Driving on ice and snow can be very challenging and dangerous. Adapting to these conditions is key to remaining safe. Making use of the following safety tips will guide you in becoming a safer and more efficient driver when the conditions are adverse.
PREPARING YOUR VEHICLE
Prepare your vehicle in the fall for the coming winter months by performing a complete vehicle checkup. If you are not capable of checking the vehicle yourself have a certified mechanic inspect the vehicle for you.
- Battery - Cold weather starts require a battery that is fully charged. Have your battery checked and replaced if necessary.
- Ignition - Damaged ignitions, distributor caps or worn spark plugs can make starting difficult or cause a sudden breakdown.
- Lights - Make sure your lights and lenses are working and clean. Dirt can reduce visibility by as much as 90%.
- Brakes - It is important to be able to stop your vehicle; have your brakes checked and do not delay needed repairs.
- Tires - Keep your tires properly inflated and in good condition. Select the proper tires according to the region you live.
- Exhaust - The exhaust reduces noise and distributes the carbon monoxide and gases of the vehicle. Have your mechanic check for leaks.
- Windshield Wipers - If streaking replace wiper blades. Keep washer reservoir full. Free the blades of ice and snow before starting.
- Winter Safety Kit - Purchase or put together a Winter Safety Kit and keep it in your vehicle at all times.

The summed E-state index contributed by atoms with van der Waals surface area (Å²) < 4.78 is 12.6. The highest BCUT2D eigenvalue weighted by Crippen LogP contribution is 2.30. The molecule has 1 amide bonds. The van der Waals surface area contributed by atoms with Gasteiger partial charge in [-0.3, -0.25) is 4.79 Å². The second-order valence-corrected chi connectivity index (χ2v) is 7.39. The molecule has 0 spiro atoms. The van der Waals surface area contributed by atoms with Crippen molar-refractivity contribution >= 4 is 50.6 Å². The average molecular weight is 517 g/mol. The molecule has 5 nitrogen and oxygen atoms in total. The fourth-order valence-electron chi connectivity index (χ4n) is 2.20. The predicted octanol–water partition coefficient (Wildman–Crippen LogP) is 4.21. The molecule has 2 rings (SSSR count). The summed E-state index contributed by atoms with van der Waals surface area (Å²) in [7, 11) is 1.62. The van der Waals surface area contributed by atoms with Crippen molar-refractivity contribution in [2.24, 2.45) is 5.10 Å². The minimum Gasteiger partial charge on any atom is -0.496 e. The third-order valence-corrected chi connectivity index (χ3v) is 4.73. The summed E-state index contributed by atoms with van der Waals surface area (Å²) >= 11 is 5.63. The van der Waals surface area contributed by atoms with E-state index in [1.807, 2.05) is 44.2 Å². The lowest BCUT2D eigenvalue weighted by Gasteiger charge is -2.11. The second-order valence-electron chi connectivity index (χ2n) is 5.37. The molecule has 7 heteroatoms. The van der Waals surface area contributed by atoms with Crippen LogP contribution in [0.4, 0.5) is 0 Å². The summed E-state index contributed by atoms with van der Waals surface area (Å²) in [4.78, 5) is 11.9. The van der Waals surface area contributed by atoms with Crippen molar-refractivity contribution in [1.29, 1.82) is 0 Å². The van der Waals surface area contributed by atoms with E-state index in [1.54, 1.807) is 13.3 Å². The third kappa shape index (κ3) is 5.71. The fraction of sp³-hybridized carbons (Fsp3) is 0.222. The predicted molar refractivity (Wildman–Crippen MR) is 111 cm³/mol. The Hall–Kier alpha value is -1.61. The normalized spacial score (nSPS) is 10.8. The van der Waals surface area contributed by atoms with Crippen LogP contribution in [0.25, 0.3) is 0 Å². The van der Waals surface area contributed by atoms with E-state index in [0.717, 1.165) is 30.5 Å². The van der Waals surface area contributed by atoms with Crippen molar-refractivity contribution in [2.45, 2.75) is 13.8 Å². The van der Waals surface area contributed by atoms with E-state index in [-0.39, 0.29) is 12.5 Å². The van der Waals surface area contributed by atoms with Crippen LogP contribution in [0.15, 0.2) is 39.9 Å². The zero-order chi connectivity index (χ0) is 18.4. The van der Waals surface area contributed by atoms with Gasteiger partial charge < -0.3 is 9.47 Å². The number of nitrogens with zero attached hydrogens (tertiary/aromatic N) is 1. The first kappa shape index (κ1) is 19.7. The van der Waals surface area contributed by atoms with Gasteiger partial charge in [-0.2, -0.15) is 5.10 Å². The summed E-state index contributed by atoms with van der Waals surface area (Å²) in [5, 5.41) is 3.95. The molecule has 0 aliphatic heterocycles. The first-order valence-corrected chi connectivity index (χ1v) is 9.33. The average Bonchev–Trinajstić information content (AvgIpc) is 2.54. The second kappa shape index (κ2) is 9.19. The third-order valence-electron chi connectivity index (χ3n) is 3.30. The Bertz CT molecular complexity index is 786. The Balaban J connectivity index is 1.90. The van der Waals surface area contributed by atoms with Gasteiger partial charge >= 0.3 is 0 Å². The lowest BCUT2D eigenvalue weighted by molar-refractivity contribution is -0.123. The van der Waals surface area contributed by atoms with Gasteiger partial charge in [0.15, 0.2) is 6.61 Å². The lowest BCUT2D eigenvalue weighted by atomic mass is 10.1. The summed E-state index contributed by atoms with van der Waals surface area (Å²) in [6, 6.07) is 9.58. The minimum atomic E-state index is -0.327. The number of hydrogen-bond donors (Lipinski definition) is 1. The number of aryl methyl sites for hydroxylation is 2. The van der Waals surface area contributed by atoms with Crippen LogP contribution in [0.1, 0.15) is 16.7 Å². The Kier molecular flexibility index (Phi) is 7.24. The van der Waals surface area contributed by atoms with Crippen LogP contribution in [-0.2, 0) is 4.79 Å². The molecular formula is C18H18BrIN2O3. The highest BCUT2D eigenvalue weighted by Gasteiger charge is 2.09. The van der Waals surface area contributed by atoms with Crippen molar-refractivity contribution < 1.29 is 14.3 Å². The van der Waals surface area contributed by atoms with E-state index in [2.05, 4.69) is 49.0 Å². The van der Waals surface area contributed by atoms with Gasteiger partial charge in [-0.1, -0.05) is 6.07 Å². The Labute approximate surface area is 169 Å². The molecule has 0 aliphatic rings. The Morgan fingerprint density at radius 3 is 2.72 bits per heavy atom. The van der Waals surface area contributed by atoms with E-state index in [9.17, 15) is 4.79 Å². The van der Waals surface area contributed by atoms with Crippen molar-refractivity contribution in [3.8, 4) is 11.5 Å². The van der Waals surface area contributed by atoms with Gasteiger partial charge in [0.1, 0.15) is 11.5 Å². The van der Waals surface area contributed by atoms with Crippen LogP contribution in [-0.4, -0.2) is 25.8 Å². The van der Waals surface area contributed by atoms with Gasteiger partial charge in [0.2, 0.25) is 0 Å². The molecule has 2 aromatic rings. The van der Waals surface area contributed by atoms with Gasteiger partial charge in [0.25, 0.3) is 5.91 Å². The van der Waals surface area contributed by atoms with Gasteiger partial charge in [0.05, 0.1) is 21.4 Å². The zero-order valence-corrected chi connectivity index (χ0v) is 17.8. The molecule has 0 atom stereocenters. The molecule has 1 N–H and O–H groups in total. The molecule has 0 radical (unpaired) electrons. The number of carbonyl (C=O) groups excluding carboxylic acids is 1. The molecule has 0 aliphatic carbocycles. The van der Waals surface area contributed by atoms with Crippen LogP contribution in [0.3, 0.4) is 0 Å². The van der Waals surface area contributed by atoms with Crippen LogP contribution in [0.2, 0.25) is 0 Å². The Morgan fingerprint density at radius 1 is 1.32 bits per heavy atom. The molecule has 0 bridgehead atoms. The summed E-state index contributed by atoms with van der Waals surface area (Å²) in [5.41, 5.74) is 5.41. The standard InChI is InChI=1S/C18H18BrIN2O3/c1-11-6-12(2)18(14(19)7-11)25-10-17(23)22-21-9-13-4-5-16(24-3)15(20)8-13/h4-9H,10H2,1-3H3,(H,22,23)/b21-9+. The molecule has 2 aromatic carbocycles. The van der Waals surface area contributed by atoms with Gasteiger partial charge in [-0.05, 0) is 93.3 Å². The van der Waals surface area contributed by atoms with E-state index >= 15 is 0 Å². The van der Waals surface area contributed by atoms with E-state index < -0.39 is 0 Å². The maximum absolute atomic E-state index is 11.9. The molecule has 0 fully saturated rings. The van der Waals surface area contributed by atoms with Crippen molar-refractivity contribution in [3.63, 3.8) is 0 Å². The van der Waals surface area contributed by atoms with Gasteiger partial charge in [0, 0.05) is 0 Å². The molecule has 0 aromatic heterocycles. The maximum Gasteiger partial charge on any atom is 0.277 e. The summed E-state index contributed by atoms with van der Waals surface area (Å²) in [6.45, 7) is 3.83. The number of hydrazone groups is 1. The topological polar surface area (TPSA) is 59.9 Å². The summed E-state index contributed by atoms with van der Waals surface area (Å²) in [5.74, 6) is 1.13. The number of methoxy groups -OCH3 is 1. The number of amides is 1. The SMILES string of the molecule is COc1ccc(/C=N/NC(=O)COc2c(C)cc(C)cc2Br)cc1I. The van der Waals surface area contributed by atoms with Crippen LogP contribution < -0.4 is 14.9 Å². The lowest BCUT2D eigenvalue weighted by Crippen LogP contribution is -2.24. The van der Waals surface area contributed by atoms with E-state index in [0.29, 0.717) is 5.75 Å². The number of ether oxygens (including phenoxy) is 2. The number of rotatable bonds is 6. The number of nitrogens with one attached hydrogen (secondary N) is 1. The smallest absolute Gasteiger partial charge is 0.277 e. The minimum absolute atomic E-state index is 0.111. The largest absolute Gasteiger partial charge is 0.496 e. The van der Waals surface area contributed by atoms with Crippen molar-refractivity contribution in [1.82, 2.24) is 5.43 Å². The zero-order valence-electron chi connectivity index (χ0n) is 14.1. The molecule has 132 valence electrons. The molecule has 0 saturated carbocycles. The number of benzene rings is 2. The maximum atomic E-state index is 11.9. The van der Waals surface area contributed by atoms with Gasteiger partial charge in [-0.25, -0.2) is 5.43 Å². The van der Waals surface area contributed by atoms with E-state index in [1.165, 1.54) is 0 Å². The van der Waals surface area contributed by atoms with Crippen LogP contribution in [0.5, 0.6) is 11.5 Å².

Drivers must also be prepared in advance. When driving in winter conditions it is best to wear clothing that provides warmth, comfort and freedom of movement. Once your vehicle is warm inside remove your outside jackets and gloves. You will want them if you need to exit the vehicle to make repairs or for any reason at all. Always wear your seat belt and make sure your passengers are as well! Keep sunglasses in the vehicle to reduce glare when necessary. Adjust climate controls as necessary.
WINTER DRIVING STRATEGIES
Before getting on the road make sure that all snow and ice is cleared off of the vehicle. This will help you with visibility and also make it easier for other drivers to see you. Start your vehicle and let it warm up before driving. This gives the engine time to adjust and gets the interior to a comfortable temperature. This assists the defroster when needed.
Avoid driving when visibility is poor but if you must drive put your headlights on low beam, keep your speed low and do not hesitate to pull over to a safe place as soon as possible if conditions become dangerous.
When following other vehicles on snow or ice keep a distance between vehicles of 8 to 10 seconds. This provides the additional distance necessary if you need to come to a complete stop.
When on a four lane highway, drive in the lane that is the most clear of snow and ice. Avoid switching lanes and driving over built up snow between the lanes which can be dangerous and cause loss of control.
If your vehicle tires start to spin let up on the accelerator until the traction returns. Do not use cruise control on any slippery surfaces (ice, snow, sand).
When approaching hills it is best to keep your momentum and avoid using your breaks. Stay far enough behind vehicles ahead so that you can keep your pace and even increase your speed within reason. Once over the hill reduce your speed and proceed very slowly. Minimize brake use going down hill to avoid loss of control. If braking is necessary gentle, slow brake pumping will help.
If your vehicle begins to skid, continue to look at your path of travel, where you want the vehicle to go. Steer in the direction you want the front of the vehicle to go. Avoid hard braking this will only further upset the vehicles balance and make it harder to gain control. When the rear wheels stop skidding continue to steer to avoid a rear wheel skid in the opposite direction.
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